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 / Winter 2013 / Issue 73(originally published by Booz & Company)

Business Literature: Best Business Books 2013

Best Business Books 2013: Marketing

Is Your Brand Experienced?

Alan Siegel and Irene Etzkorn
Simple: Conquering the Crisis of Complexity
(Twelve, 2013)

Jay Baer
Youtility: Why Smart Marketing Is about Help Not Hype
(Portfolio, 2013)

Bob Lord and Ray Velez
Converge: Transforming Business at the Intersection of Marketing and Technology
(Wiley, 2013)

Digital has been the big news in marketing for at least the last decade, but this year’s crop of marketing books suggest its newsworthiness has long ceased to “stop the presses,” to the extent that presses exist anymore. And it’s still not news even as mobile devices open up a whole new realm of possibilities for marketing and customer engagement.

I’m not saying that digital is over. Rather, we’ve reached that point in its evolution that TV must have hit sometime in the early 1960s: The power of the medium and its mechanics are well understood. Marketers don’t get excited anymore about the mere fact that Google or Facebook or behavioral targeting exists, nor do they wring their hands over how digital has enabled consumers to tune them out.

A real question—and a big one—is where do marketers go from here? For the authors of this year’s best business books on marketing, the answer is multifaceted but clear: Marketing increasingly concerns the customer experience, much of it digitally delivered. This point of view, if not completely post-marketing, is certainly post-advertising.

A brand like Amazon, for instance, may run some commercials on TV, but what really makes it sing are the tens of millions of satisfying and customized interactions that consumers have with the company each year, from its one-click shopping to its on-target recommendations. It’s also no coincidence that as marketing-as-experience has grown in importance, many of the earliest forms of digital marketing, in particular the banner ad, have been roundly discredited. They usually disrupt good experiences rather than create them.

Each of the best marketing books of 2013, in its own idiosyncratic way, successfully grapples with this sea change in how to create the positive consumer perceptions that ultimately build brands.

Keep It Simple

If marketing isn’t concerned solely with marketing anymore, it makes sense that the year’s best marketing book isn’t solely about marketing either. Instead, Simple: Conquering the Crisis of Complexity, by Alan Siegel and Irene Etzkorn, is something of a diatribe against the pervasive complexity that serves to frustrate consumers and undermine customer relationships.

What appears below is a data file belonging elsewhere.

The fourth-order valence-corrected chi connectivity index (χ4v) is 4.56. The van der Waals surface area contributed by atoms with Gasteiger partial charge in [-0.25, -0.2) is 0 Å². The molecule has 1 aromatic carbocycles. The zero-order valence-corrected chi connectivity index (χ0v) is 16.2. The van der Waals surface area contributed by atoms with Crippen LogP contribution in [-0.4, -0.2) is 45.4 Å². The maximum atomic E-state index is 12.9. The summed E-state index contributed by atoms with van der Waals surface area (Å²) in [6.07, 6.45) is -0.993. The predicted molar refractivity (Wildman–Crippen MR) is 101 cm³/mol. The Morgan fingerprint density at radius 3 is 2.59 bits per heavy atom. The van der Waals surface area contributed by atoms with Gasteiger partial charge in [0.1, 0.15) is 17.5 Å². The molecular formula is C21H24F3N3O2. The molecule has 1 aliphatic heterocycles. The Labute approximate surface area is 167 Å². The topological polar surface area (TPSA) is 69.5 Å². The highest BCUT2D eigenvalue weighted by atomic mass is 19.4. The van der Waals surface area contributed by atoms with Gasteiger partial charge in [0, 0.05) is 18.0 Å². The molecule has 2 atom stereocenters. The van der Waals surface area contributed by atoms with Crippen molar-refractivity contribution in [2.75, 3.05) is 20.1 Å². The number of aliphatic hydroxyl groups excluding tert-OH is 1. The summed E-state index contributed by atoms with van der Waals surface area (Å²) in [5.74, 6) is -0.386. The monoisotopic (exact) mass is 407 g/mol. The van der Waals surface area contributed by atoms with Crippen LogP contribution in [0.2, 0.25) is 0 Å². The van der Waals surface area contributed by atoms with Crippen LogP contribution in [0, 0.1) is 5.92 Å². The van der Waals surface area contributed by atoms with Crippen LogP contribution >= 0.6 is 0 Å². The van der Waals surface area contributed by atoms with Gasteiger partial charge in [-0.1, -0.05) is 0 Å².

At first, Simple struck me as over the top in its obsession with indecipherable phone bills and menus crammed with too many choices. Doesn’t society have bigger problems to address, such as climate change and cancer? But soon the realization dawned that complexity hasn’t jumped out at me as an urgent problem because I’ve become inured to it. I expect hidden gotchas in the reams of pages in credit card agreements that I will never actually read until it’s too late to avoid them, and I assume that the directions for assembling my new patio set will be so confusing that I will need to make multiple calls to the manufacturer’s helpline. Traditionally, we haven’t classified these annoyances as marketing problems—but as customer experience becomes a core element of marketing, it’s clear that the damage caused by complexity extends far beyond the customer service department.

Although Siegel and Etzkorn take on everything from the 14,000-page U.S. tax code to prescription drug labels, rest assured their book is written from a marketer’s point of view: Siegel previously founded and led the global branding agency Siegel + Gale and now leads Siegelvision, an organizational identity and brand strategy consultancy; Etzkorn is Siegelvision’s chief clarity strategist.

“Customers are fed up with bureaucracies that inundate us with generic and impersonal information, don’t take our calls, create convoluted procedures, request too many signatures, provide baffling instructions, erect barriers of legalese, and find a thousand other ways to distance themselves from us,” declare the authors. “The truth is, every bit of correspondence you send to customers—email correspondence, statements, contracts, proposals, instructions, applications, call center scripts—speaks louder than your ads, because it’s a more direct and personal form of contact.” In short, if your cheeky ads are followed up with an awful website experience or a contract dripping with legalese, you’ve blown it.

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